Per- and polyfluoroalkyl substances (PFAS), most commonly known as ‘forever chemicals’, resist water, oil and heat, and are present in everything from pizza boxes to toilet paper, from water to human blood. PFAS are also found in substantial concentrations in aqueous film-forming foam (AFFF), or firefighting foam, which has been applied to land at firefighting-training sites globally for decades. This has led to significant contamination of soil at facilities like refineries, airports, military bases, and potentially many more unknown sites.
A team of scientists from the University of Auckland in New Zealand has now developed a mechanochemical destruction (MCD) method to destroy PFAS from soil contaminated with firefighting foam. The method uses ball milling to grind down the forever chemicals and works similarly to a mortar and pestle but at an extremely high intensity, ‘with the balls moving at incredible speeds to degrade the PFAS at molecular level’, lead researcher Dr Kapish Gobindlal said in a statement.
The team, collaborating with the U.S. Environmental Protection Agency, did laboratory benchtop experiments from 2018 to 2023 to prove the concept, colliding 10 to 30 small metal balls in heavily modified shipping containers.
The method was applied to PFAS in soil from a decommissioned New Zealand Defence Force firefighting training site, AFFF, and in media such as activated carbon, which is used to remove PFAS from water. The only additive employed for MCD treatment was quartz sand, which was used only for the liquid AFFF sample, with no additives required for the destruction of PFASs in the contaminated soil. Destruction efficiencies of target PFAS subgroups reportedly ranged from 99.88% to 100%.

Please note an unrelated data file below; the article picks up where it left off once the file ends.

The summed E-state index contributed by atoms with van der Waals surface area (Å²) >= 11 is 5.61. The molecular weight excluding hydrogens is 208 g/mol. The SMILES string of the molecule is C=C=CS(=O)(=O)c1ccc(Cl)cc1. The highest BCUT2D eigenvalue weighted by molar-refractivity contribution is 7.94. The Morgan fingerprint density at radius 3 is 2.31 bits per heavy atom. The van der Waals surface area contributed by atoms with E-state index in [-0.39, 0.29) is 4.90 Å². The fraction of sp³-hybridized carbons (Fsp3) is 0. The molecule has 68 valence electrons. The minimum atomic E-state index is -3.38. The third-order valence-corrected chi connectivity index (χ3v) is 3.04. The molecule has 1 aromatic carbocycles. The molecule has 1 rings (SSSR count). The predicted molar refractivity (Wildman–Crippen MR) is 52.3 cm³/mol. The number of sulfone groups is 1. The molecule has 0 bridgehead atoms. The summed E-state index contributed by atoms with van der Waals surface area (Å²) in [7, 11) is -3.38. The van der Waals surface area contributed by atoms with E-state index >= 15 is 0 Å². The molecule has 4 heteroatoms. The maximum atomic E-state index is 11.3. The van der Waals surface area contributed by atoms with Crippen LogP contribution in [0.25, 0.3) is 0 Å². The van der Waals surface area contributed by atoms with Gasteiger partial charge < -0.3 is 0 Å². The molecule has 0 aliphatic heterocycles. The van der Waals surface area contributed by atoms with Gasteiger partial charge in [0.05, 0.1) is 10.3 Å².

“We’ve established proof-of-concept and believe this method can be scaled up faster and cheaper than alternatives,” said Gobindlal. That the grinding process did not require expensive additives is a promising sign, as additives play a crucial role in ramping up cost and thereby in slowing down economies of scale. “There is a massive need – the U.S. alone has thousands of contaminated sites and regulation is shifting toward mandating remediation of these sites,” Gobindlal continued.
U.S. President Joe Biden said in March that cleaning up PFAS from the environment is a ‘massive task that will require our continuous and dedicated investment in the coming years’. The U.S. Department of Defence estimating in 2021 that its clean-up could cost $31 billion.
The team shared their findings in “Mechanochemical destruction of per- and polyfluoroalkyl substances in aqueous film-forming foams and contaminated soil,” recently published in Environmental Science Advances.